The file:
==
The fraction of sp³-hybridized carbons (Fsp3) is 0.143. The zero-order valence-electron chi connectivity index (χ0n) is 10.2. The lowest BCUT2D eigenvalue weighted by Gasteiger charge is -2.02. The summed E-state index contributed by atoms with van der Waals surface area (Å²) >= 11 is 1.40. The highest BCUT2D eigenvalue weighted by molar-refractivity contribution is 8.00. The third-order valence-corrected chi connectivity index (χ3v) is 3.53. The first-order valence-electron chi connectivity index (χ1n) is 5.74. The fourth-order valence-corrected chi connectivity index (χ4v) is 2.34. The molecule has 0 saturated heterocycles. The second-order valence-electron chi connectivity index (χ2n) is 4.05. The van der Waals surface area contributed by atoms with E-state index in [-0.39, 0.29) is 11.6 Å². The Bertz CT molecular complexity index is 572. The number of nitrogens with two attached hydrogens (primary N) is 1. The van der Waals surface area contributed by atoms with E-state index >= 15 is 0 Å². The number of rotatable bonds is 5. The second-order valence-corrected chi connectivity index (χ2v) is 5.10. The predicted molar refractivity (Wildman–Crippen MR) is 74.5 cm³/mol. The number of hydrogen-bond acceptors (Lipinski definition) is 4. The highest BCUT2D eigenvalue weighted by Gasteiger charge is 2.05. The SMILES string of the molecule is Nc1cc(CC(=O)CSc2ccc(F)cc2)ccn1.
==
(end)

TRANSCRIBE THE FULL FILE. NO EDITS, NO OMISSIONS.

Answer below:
The fraction of sp³-hybridized carbons (Fsp3) is 0.143. The zero-order valence-electron chi connectivity index (χ0n) is 10.2. The lowest BCUT2D eigenvalue weighted by Gasteiger charge is -2.02. The summed E-state index contributed by atoms with van der Waals surface area (Å²) >= 11 is 1.40. The highest BCUT2D eigenvalue weighted by molar-refractivity contribution is 8.00. The third-order valence-corrected chi connectivity index (χ3v) is 3.53. The first-order valence-electron chi connectivity index (χ1n) is 5.74. The fourth-order valence-corrected chi connectivity index (χ4v) is 2.34. The molecule has 0 saturated heterocycles. The second-order valence-electron chi connectivity index (χ2n) is 4.05. The van der Waals surface area contributed by atoms with E-state index in [-0.39, 0.29) is 11.6 Å². The Bertz CT molecular complexity index is 572. The number of nitrogens with two attached hydrogens (primary N) is 1. The van der Waals surface area contributed by atoms with E-state index >= 15 is 0 Å². The number of rotatable bonds is 5. The second-order valence-corrected chi connectivity index (χ2v) is 5.10. The predicted molar refractivity (Wildman–Crippen MR) is 74.5 cm³/mol. The number of hydrogen-bond acceptors (Lipinski definition) is 4. The highest BCUT2D eigenvalue weighted by Gasteiger charge is 2.05. The SMILES string of the molecule is Nc1cc(CC(=O)CSc2ccc(F)cc2)ccn1.